The ISL web site is maintained by Pamela L. White. Most recent update 11/21/00.
This is a demonstration of work done by Miriam Betnun (MIT class of 2001) during summer 98 as an REU student in our lab. The idea is to show how a pair of piezo-electric benders configured to trace a Lissajous figure at the distal end under periodic driving can be used to produce uni-directional (i.e. rectified) rotory motion. In the experiments conducted with this motor, Miriam studied the dependence of the ratio (output RPM)/(input frequency) on the phase difference between the driving sinusoids to the benders.
The Modular Dextrous Hand (MDH) is a general purpose robotic hand developed at the University of Maryland. The term "modular" refers to the hands design philosophy...the hand has one module (3 single degree of freedom fingers) used for grasping and a second, separate module (a 6 degree of freedom stewart platform) used for finely manipulating the grasped object. The MDH is capable of grasping and finely manipulating objects having a wide variety of shapes and sizes. Even so, because of its modular design, the MDH is less complex and easier to control than other hands with similar functionality.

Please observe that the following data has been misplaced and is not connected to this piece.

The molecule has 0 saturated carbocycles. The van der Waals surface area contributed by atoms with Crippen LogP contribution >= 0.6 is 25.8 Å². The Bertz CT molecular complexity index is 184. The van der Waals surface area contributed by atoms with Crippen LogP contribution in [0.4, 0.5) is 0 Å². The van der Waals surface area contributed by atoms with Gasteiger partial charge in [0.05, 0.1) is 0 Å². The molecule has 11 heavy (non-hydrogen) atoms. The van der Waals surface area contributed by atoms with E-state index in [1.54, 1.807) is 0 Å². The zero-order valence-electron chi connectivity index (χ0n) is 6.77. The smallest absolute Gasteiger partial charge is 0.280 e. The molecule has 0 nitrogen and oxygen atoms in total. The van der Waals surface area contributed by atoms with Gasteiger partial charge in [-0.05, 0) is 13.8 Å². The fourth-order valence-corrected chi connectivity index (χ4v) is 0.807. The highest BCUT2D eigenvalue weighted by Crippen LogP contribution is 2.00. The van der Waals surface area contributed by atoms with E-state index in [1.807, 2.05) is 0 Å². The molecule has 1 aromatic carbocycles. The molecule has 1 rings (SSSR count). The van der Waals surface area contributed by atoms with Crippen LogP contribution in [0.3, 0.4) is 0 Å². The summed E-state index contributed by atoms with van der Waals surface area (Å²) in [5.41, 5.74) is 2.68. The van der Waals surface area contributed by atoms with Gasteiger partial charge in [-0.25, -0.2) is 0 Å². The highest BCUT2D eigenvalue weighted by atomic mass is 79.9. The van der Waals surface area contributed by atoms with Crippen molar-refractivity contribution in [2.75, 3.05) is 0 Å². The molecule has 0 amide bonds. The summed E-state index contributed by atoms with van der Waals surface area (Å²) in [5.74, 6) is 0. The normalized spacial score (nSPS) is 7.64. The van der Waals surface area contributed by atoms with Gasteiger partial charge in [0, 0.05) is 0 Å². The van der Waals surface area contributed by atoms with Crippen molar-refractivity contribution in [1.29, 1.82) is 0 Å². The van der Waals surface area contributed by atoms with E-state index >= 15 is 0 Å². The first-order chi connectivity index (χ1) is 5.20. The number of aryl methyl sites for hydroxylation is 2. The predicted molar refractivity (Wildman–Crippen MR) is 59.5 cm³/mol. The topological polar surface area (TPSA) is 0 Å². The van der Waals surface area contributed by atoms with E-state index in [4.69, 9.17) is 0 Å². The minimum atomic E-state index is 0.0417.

The MDH was originally concieved in 1988 and built in 1989 by J. Loncaric, F. de Comarmond, J Bartusek, Y.C. Pati, D. Tsakiris and R. Yang. Since then much work has been done by Loncaric, M.E. DeSilets and others analyzing the various configurations of the grasping module and devising grasping strategies. Currently, these grasping strategies are being implemented and tested using the ISL's new rapid prototyping test bed. Future work includes developing and employing improved grasping strategies as well as implementing the stewart platform module.
This MPEG movie shows the MDH employing a simple open loop grasping stragegy to grasp a Coke bottle.
The roller racer is an example of a 2 node SE(2) snake. The kinematics, dynamics and control of such nonholonomic systems are currently being studied by Prof. P.S. Krishnaprasad and Dimitris P. Tsakiris. The prototype was designed by Vikram Manikonda.
Size of prototype: 12 x 9 x 6 in. (approx.)
Batteries: Two Duratrax 7.2 V rechargable
On Board Microcontroller:
Click here to see an mpeg video of the roller racer.